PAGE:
Monday night at 10 p.m ET on a special edition of HLN After Dark, Vinnie Politan is one-on-one with the Zimmerman prosecution team to try to find out what happened. HLN has been all over this case, and nothing is off-limits in this primetime interview.
In the wake of George Zimmerman's acquittal, the NAACP is urging people to petition the Department of Justice to file civil rights charges against the former neighborhood watch captain.
The NAACP's website was down temporarily on Sunday, according to spokesperson Derek Turner, who says the petition has received between 227,000 and 230,000 responses already.
In a statement sent to HLN, the Department of Justice says it is continuing to investigate the Zimmerman case, which it has been doing since last year:
Even if the federal charges were identical to the state charges, double jeopardy wouldn't apply because the federal government is a separate and sovereign entity.
Presdient Barack Obama will not involve himself personally in deciding whether to bring federal civil rights charges against Zimmerman, according to White House Press Secretary Jay Carney.
"That is not something the president involves himself in," Carney told reporters on Monday. "He has no opinion to express about the disposition about how the Justice Department will look at this."
"The death of Trayvon Martin was a tragedy. Not just for his family, or for any one community, but for America. I know this case has elicited strong passions. And in the wake of the verdict, I know those passions may be running even higher. But we are a nation of laws, and a jury has spoken. I now ask every American to respect the call for calm reflection from two parents who lost their young son. And as we do, we should ask ourselves if we’re doing all we can to widen the circle of compassion and understanding in our own communities. We should ask ourselves if we’re doing all we can to stem the tide of gun violence that claims too many lives across this country on a daily basis. We should ask ourselves, as individuals and as a society, how we can prevent future tragedies like this. As citizens, that’s a job for all of us. That’s the way to honor Trayvon Martin."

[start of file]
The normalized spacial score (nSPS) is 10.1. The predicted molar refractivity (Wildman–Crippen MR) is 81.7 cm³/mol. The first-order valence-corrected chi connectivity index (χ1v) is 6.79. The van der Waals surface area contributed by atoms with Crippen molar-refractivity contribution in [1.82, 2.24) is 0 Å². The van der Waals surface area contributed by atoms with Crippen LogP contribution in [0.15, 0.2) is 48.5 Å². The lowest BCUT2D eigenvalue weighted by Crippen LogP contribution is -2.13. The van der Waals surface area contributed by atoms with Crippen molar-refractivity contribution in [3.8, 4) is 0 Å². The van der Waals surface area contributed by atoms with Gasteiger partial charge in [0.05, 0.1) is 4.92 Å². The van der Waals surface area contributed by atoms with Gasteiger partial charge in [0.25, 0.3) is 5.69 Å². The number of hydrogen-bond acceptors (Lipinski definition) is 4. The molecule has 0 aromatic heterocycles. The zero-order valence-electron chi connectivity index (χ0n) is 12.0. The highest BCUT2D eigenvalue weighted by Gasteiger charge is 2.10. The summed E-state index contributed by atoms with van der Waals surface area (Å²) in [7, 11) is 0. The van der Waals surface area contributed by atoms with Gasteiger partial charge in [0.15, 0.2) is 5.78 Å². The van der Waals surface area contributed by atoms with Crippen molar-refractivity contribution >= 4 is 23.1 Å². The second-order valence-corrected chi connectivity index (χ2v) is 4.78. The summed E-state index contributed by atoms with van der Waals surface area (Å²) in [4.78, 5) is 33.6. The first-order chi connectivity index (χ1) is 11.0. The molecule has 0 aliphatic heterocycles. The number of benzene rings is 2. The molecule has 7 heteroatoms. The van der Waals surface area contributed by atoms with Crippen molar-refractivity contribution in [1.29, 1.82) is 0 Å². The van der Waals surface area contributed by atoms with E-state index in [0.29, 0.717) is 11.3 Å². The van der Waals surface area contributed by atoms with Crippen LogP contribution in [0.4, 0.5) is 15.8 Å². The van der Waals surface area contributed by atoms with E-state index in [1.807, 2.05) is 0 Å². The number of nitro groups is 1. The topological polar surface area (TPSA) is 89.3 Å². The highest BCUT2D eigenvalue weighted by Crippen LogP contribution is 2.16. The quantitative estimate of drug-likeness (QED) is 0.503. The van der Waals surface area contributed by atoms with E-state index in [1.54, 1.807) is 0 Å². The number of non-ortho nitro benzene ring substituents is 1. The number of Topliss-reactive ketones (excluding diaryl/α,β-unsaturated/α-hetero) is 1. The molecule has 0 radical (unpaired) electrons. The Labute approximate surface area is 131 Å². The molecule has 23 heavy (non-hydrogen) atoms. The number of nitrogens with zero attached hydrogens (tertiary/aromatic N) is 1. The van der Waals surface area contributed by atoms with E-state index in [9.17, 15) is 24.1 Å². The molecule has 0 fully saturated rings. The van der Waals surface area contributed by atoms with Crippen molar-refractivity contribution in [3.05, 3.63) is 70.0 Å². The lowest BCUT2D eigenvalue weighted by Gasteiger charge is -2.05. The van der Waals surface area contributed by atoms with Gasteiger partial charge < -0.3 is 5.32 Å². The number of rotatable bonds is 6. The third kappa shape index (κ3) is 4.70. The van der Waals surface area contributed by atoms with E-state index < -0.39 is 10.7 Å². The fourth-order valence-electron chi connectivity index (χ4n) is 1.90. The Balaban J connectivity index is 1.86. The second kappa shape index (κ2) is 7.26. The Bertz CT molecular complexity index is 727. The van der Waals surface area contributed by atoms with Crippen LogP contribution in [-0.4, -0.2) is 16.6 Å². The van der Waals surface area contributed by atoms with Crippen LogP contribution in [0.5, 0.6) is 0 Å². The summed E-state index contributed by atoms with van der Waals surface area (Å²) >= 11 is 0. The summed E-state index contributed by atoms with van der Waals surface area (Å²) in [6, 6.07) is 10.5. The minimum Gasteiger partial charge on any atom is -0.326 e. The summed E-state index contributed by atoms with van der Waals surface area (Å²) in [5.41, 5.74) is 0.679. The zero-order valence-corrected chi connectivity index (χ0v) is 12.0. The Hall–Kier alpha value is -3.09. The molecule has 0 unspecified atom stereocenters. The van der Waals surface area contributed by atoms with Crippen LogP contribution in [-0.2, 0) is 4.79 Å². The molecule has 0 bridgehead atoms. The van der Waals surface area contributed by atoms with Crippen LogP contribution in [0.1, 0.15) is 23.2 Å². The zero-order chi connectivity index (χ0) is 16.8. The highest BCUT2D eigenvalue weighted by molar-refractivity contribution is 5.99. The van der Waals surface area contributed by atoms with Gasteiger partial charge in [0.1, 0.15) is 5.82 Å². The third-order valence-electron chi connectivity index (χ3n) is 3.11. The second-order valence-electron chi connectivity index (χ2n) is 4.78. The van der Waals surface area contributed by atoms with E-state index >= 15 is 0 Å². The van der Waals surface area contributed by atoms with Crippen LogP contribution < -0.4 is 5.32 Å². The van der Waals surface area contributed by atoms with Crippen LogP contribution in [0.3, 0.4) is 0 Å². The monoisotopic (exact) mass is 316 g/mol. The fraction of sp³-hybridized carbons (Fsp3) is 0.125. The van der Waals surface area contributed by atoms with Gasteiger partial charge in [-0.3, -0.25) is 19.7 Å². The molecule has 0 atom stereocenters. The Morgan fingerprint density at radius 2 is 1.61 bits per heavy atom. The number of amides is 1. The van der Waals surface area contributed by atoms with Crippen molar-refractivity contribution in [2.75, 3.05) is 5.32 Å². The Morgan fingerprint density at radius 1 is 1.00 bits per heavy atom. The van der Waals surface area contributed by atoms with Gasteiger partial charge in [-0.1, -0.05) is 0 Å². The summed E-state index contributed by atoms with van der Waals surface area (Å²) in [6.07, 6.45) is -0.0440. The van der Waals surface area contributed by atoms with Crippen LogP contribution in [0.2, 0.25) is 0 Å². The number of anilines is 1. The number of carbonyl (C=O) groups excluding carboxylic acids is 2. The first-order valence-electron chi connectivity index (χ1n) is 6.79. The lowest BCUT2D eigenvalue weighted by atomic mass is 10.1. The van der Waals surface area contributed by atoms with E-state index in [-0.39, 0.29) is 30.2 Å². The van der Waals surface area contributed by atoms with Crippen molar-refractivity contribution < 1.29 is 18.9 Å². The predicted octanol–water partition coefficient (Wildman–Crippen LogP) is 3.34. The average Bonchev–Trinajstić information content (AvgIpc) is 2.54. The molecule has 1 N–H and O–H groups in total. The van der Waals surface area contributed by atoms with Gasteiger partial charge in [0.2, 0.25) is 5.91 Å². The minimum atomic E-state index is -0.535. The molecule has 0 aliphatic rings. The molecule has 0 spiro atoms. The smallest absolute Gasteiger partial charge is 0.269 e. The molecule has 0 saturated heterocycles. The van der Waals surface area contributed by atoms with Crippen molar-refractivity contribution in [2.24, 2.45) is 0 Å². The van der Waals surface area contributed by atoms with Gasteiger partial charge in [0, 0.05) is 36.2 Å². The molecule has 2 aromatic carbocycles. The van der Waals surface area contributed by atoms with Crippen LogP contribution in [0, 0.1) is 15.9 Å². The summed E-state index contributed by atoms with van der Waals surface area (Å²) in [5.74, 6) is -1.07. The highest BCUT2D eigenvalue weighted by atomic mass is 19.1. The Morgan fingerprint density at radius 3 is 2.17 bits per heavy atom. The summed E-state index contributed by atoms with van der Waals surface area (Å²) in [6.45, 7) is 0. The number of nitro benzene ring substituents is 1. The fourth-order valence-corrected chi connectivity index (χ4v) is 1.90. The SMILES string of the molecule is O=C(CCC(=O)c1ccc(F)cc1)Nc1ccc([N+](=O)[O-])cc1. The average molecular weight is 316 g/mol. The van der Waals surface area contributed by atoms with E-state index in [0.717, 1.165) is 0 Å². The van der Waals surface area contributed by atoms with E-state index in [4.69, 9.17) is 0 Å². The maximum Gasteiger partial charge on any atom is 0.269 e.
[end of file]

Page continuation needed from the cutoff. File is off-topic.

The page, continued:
Zimmerman was facing second-degree murder and manslaughter charges for killing Martin in Sanford, Florida, on February 26, 2012. Martin was walking through Zimmerman’s neighborhood that night when Zimmerman saw him and told police that he looked suspicious. The two got into an altercation, and Zimmerman said he was forced to draw his gun and shoot Martin in self-defense.